Evidence of early examples of batik have been found in the Far East, Middle East, Central Asia and India from over 2000 years ago. It is conceivable that these areas developed independently, without the influence from trade or cultural exchanges. However, it is more likely that the craft spread from Asia to the islands of the Malay Archipelago and west to the Middle East through the caravan route. Batik was practised in China as early as the Sui Dynasty (AD 581-618). These were silk batiks and these have also been discovered in Nara, Japan in the form of screens and ascribed to the Nara period (AD 710-794). It is probable that these were made by Chinese artists. They are decorated with trees, animals, flute players, hunting scenes and stylised mountains.
No evidence of very old cotton batiks have been found in India but frescoes in the Ajunta caves depict head wraps and garments which could well have been batiks. In Java and Bali temple ruins contain figures whose garments are patterned in a manner suggestive of batik. By 1677 there is evidence of a considerable export trade, mostly on silk from China to Java, Sumatra, Persia and Hindustan. In Egypt linen and occasionally woollen fabrics have been excavated bearing white patterns on a blue ground and are the oldest known and date from the 5th century A.D. They were made in Egypt, possibly Syria. In central Africa resist dyeing using cassava and rice paste has existed for centuries in the Yoruba tribe of Southern Nigeria and Senegal.
Indonesia, most particularly the island of Java, is the area where batik has reached the greatest peak of accomplishment. The Dutch brought Indonesian craftsmen to teach the craft to Dutch warders in several factories in Holland from 1835. The Swiss produced imitation batik in the early 1940s. A wax block form of printing was developed in Java using a cap.
By the early 1900s the Germans had developed mass production of batiks. There are many examples of this form of batik as well as hand-produced work in many parts of the world today. Computerisation of batik techniques is a very recent development
WHAT MAKE BATIK SO UNIQUE ?
Batik is a crafted fabric that needs to undergo the delicate and repeated process of waxing, dyeing and boiling.
Wax is used as a mean of color blocking in the coloring process. Every part of the fabric that remains untouched by a certain color has to be covered with wax. There are also several sub-processes like preparing the cloth, tracing the designs, stretching the cloth on the frame, waxing the area of the cloth that does not need dyeing, preparing the dye, dipping the cloth in dye, boiling the cloth to remove wax and washing the cloth in soap.
The more colors a batik fabric has, the more times it has been through the process of applying wax, dyeing, and drying, then removing the wax. The process has to happen in a precise order that will produce the pattern or figures that are desired. Additionally, the order of which colors to apply also has to be followed.
Batik cloth can be made into garments, paintings, scarves, bags, table-cloths, bedspreads, curtains, and other decorative items.
Traditional batik is synonymous with silk or cotton. The re-introduction of natural dyes and technique has expanded the scope to include unexpected fabrics like chiffon, velvet, georgette, cheesecloth and voile mostly for fashion apparel. As for batik painting, the most commonly used fabrics are cotton and silk. There are various types of fabrics under these two categories such as poplin, voile, rayon, habotai silk, crepe de chine (cdc), jacquard and satin.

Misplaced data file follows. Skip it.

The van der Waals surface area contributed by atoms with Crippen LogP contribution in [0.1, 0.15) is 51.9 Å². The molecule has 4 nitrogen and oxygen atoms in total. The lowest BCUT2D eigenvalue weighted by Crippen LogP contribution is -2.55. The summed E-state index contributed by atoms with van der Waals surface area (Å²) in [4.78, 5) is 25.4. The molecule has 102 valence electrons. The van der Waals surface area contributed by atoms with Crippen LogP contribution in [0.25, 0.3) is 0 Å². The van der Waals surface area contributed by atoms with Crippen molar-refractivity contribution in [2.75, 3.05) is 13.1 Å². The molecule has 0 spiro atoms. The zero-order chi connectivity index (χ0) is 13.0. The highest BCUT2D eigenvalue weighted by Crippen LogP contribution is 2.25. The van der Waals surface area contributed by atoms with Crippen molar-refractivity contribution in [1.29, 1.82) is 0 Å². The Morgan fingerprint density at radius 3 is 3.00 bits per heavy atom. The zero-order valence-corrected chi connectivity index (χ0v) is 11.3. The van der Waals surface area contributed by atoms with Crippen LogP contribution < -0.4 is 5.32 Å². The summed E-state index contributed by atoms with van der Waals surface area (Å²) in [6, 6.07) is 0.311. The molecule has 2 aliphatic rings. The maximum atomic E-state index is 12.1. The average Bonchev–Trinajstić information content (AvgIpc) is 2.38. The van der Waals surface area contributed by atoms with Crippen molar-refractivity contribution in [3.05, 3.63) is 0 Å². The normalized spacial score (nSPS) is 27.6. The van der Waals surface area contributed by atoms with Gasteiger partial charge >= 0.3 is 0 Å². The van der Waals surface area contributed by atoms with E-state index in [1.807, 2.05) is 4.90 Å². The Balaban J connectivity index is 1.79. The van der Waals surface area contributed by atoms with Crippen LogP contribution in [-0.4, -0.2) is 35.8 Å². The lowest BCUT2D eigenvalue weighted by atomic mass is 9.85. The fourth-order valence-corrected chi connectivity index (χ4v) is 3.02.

BATIK PRODUCTION TECHNIQUES
It can generally be divided into 3 types:
a) Canting (tjanting or tulis)
It involves outlining the designs using a canting, a metal pen tool filled with hot wax. Colors are then painted on the cloth and the process of the waxing, dyeing and boiling will be followed till the desired result is obtained. The process can take up to weeks depending on the intricacy of the pattern, which is why hand painted batik is so highly valued.
b) Cap (block printing)
It involves the application of wax directly onto the cloth using soldered tin or copper
strips block impressed with certain designs. The block, or “chop”, is placed into hot wax and then hand stamped onto the fabric. When the wax is dry the fabric is dyed. Then the wax is removed and the pattern is visible.
c) Silk screening (screen printing)
Different screens are used according to the colors and patterns desired. The wax is applied onto the cloth using these screens. This printing method is usually used in the mass production of batik for commercial use.
BATIK AS AN ART
From a handicraft, batik has acquired the status of an art. Batik is a versatile medium that can become an ideal hobby for an amateur or a medium of expression for an artist. Batik as an art form is quite spontaneous and one can open up new vistas of creative form. Until recently batik was made for dresses and tailored garments only but modern batik is livelier and brighter in the form of murals, wall hangings, paintings, household linen, and scarves. If used properly, batik can make your house or office unique and inviting. Batik shall be kept in clean, tidy, neat, and regularly swept environment in the process of collection and maintenance.
Batik painting has gained popularity in recent years in the West. This painting is usually produced using the Canting technique. It has become a highly accomplished art form. Like oil painting, each Batik painting is a unique distinctive work of art.
As it is used as a wall decorative item for home and office, these batik paintings can be further enhanced by using
a) Frames made of wood and rattan
b) Wood-crafted hangers
c) Light boxes
d) Decorative sheets made of perspex or glass